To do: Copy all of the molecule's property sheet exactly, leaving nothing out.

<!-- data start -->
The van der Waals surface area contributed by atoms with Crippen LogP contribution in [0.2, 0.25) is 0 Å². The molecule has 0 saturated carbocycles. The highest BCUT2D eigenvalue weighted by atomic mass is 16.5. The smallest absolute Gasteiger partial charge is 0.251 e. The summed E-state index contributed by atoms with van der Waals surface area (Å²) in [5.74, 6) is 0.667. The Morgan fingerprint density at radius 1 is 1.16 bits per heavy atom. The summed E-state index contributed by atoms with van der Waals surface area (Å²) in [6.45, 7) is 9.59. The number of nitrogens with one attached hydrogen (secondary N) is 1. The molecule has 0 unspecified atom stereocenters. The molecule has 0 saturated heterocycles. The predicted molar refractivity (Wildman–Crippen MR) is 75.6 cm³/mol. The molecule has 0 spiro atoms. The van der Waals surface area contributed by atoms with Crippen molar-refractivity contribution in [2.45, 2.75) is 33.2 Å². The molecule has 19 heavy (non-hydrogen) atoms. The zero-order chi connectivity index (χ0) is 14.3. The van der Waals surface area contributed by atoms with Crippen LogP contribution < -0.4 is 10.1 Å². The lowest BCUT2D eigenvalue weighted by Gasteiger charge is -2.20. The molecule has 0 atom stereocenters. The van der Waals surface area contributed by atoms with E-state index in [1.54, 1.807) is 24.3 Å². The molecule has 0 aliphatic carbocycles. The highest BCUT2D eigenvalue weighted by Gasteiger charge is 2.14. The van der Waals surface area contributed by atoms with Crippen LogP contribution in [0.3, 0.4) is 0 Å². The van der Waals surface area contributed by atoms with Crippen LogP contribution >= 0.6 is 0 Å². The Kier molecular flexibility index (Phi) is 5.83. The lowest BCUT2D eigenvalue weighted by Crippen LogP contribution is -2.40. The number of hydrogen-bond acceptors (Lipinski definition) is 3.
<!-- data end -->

The van der Waals surface area contributed by atoms with Crippen LogP contribution in [0.2, 0.25) is 0 Å². The molecule has 0 saturated carbocycles. The highest BCUT2D eigenvalue weighted by atomic mass is 16.5. The smallest absolute Gasteiger partial charge is 0.251 e. The summed E-state index contributed by atoms with van der Waals surface area (Å²) in [5.74, 6) is 0.667. The Morgan fingerprint density at radius 1 is 1.16 bits per heavy atom. The summed E-state index contributed by atoms with van der Waals surface area (Å²) in [6.45, 7) is 9.59. The number of nitrogens with one attached hydrogen (secondary N) is 1. The molecule has 0 unspecified atom stereocenters. The molecule has 0 saturated heterocycles. The predicted molar refractivity (Wildman–Crippen MR) is 75.6 cm³/mol. The molecule has 0 spiro atoms. The van der Waals surface area contributed by atoms with Crippen molar-refractivity contribution in [2.45, 2.75) is 33.2 Å². The molecule has 19 heavy (non-hydrogen) atoms. The zero-order chi connectivity index (χ0) is 14.3. The van der Waals surface area contributed by atoms with Crippen LogP contribution < -0.4 is 10.1 Å². The lowest BCUT2D eigenvalue weighted by Gasteiger charge is -2.20. The molecule has 0 atom stereocenters. The van der Waals surface area contributed by atoms with E-state index in [1.54, 1.807) is 24.3 Å². The molecule has 0 aliphatic carbocycles. The highest BCUT2D eigenvalue weighted by Gasteiger charge is 2.14. The van der Waals surface area contributed by atoms with Crippen LogP contribution in [0.3, 0.4) is 0 Å². The van der Waals surface area contributed by atoms with Crippen LogP contribution >= 0.6 is 0 Å². The Kier molecular flexibility index (Phi) is 5.83. The lowest BCUT2D eigenvalue weighted by Crippen LogP contribution is -2.40. The number of hydrogen-bond acceptors (Lipinski definition) is 3.